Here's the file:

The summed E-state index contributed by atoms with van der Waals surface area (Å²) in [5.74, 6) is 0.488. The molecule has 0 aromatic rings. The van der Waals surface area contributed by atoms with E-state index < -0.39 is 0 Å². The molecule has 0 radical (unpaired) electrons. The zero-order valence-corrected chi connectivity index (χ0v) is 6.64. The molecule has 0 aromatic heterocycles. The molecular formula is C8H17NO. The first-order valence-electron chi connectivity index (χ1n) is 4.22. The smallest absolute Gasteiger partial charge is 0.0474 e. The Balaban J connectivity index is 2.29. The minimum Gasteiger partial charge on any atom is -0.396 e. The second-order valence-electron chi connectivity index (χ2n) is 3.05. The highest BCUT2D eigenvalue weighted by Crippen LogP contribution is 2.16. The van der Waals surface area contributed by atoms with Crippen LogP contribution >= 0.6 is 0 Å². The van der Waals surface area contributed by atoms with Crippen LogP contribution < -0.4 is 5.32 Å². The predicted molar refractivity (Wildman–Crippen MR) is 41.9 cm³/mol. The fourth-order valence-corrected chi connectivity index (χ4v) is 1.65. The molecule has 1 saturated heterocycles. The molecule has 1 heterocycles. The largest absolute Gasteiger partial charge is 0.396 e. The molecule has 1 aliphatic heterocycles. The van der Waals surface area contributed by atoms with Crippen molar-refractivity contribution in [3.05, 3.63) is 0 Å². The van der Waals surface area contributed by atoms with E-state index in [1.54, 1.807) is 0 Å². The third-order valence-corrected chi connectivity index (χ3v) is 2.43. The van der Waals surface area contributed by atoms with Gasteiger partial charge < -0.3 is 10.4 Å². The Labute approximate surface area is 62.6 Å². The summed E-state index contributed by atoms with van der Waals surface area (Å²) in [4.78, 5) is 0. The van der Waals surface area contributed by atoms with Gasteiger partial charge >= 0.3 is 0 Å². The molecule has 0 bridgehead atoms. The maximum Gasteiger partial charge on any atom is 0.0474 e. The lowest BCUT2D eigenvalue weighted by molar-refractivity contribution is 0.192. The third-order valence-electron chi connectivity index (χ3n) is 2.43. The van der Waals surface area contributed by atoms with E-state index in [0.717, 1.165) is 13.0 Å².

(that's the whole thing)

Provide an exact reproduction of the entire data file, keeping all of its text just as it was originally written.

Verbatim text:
The summed E-state index contributed by atoms with van der Waals surface area (Å²) in [5.74, 6) is 0.488. The molecule has 0 aromatic rings. The van der Waals surface area contributed by atoms with E-state index < -0.39 is 0 Å². The molecule has 0 radical (unpaired) electrons. The zero-order valence-corrected chi connectivity index (χ0v) is 6.64. The molecule has 0 aromatic heterocycles. The molecular formula is C8H17NO. The first-order valence-electron chi connectivity index (χ1n) is 4.22. The smallest absolute Gasteiger partial charge is 0.0474 e. The Balaban J connectivity index is 2.29. The minimum Gasteiger partial charge on any atom is -0.396 e. The second-order valence-electron chi connectivity index (χ2n) is 3.05. The highest BCUT2D eigenvalue weighted by Crippen LogP contribution is 2.16. The van der Waals surface area contributed by atoms with Crippen LogP contribution >= 0.6 is 0 Å². The van der Waals surface area contributed by atoms with Crippen LogP contribution < -0.4 is 5.32 Å². The predicted molar refractivity (Wildman–Crippen MR) is 41.9 cm³/mol. The fourth-order valence-corrected chi connectivity index (χ4v) is 1.65. The molecule has 1 saturated heterocycles. The molecule has 1 heterocycles. The largest absolute Gasteiger partial charge is 0.396 e. The molecule has 1 aliphatic heterocycles. The van der Waals surface area contributed by atoms with Crippen molar-refractivity contribution in [3.05, 3.63) is 0 Å². The van der Waals surface area contributed by atoms with E-state index in [1.54, 1.807) is 0 Å². The third-order valence-corrected chi connectivity index (χ3v) is 2.43. The van der Waals surface area contributed by atoms with Gasteiger partial charge < -0.3 is 10.4 Å². The Labute approximate surface area is 62.6 Å². The summed E-state index contributed by atoms with van der Waals surface area (Å²) in [4.78, 5) is 0. The van der Waals surface area contributed by atoms with Gasteiger partial charge >= 0.3 is 0 Å². The molecule has 0 bridgehead atoms. The maximum Gasteiger partial charge on any atom is 0.0474 e. The lowest BCUT2D eigenvalue weighted by molar-refractivity contribution is 0.192. The third-order valence-electron chi connectivity index (χ3n) is 2.43. The van der Waals surface area contributed by atoms with E-state index in [0.717, 1.165) is 13.0 Å².